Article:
Life Cycle of Bees

Identification and Life-cycles of Native Bees

Identification 

There are  an estimated 4,000 species of bees considered to be native to North America, with the individual identification of each of these many species being a very complex and difficult process which is best left to the specialists and professionals of the field. Native Bees are classified into main family groups with many family sub-groupings based on their physical features and nesting / foraging behavior differences.

This “Beefriendly” guide will use the bold type names shown below for each of the main bee family groups and sub-groups. The six main family groups of native bees are as follows;

{Social Bees} (Apidae) – {Honey BeesBumble Bees} and Small Carpenter Bees

Leaf-cutting, Mason Bees (Megachilidae) - Orchard Bees, Mason Bees, Resin Bees, Carder Bees

Mining Bees (Andrenidae) - Mining Bees

Sweat Bees (Halictidae) - Green Bees, Sweat Bees, Orchid Bees

Plasterer Bees (Colletidae) -

Oil Bees (Melittidae) -

 

Native bees have various nesting behaviors which are also used to help to identify their species. There are both Ground and Cavity nesting types of bees, and each of these types can be further classified into Solitary, Communal and Social types.

The most numerous of our indigenous types are the Ground Nesting bees, belonging to all of the main family groups, and commonly found throughout most areas of North America. Ground Nesting  bees have many complex nesting systems adapted to various soil types or ground conditions, and can be found in a very wide range of landscapes and garden areas.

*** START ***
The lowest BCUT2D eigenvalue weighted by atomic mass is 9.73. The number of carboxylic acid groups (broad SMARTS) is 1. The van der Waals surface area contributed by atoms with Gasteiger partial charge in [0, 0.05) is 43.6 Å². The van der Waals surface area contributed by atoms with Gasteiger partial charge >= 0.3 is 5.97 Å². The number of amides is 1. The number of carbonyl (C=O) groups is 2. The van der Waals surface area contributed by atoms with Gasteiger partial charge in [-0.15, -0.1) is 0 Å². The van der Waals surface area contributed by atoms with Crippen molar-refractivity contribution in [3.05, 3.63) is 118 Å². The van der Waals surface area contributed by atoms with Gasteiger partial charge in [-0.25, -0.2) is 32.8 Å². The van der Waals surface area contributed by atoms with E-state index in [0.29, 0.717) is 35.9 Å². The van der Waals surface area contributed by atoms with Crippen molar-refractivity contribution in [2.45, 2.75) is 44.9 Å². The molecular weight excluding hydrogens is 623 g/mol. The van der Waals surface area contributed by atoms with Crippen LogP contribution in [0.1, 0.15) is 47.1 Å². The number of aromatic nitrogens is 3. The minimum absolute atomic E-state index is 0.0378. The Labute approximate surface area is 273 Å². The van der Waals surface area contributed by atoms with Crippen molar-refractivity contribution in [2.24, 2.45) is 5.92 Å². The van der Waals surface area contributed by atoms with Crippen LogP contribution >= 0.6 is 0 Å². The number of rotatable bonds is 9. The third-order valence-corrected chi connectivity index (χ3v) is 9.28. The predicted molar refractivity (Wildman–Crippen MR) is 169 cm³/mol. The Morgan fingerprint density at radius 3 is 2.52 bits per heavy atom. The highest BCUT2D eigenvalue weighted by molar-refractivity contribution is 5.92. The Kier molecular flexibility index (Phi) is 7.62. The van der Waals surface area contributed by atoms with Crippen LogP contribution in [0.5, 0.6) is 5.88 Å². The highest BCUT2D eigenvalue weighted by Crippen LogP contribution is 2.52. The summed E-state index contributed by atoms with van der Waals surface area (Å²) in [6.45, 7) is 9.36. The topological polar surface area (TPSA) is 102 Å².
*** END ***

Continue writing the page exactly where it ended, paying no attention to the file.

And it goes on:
Cavity Nesting bees are the types that use the existing tunnels or chambers found within their habitat, usually tunnels bored out of wood  by other insects or dens and nests created by other animals. Cavity Nesting bees are not usually equipped to do the tunnel boring or chamber building themselves so take advantage of what can be found within it’s local habitat and are often discovered making use of man made structures and artificial nest boxes.

Life-cycle 

Bees are a type of “insect” meaning that they all have an exoskeleton, three body sections, (unlike spiders) and 6 to 10 legs. Bees have four basic life stages  which are common to all insect types, egg stage, larval stage, pupal stage and adult stage.

insect_lifecycleA large number of our local indigenous bees are classified as having a solitary life-cycle and share a similar system of reproduction which follows a variable timetable throughout the year depending on the species of bee. A typical example of a solitary bee life-cycle is that of the commonly known Blue Orchard Bee (Osmia Lignaria) which begins its active adult life stage in late March to mid April each year when it emerges from its overwintering cocoon. The Orchard Bee males are the first to emerge from their nesting tunnels and begin to forage on nectar to gain strength and energy so they will be ready for mating when the females emerge to begin their annual activities. The female Orchard bee emerges from her nesting tunnel and will quickly mate with the short lived males who expire after their mating cycle is complete leaving the now fertile females to complete the life-cycle of their species alone. The fertile females will now begin to forage on the available nectar for energy and the local pollen sources to stock her chosen nesting site with a supply of pollen for each egg she will lay. The fertile females deposit between 4 to 30 eggs into her nesting tunnel, each within it’s own egg chamber, during her adult life which lasts for only six to eight weeks. Each deposited egg will soon hatch as a small larva, consume the food stores left by it’s parent, begin to spin a cocoon inside of which it meta-morph into an adult bee that remains dormant until the following spring.

copy of osmia_life_cycle_chart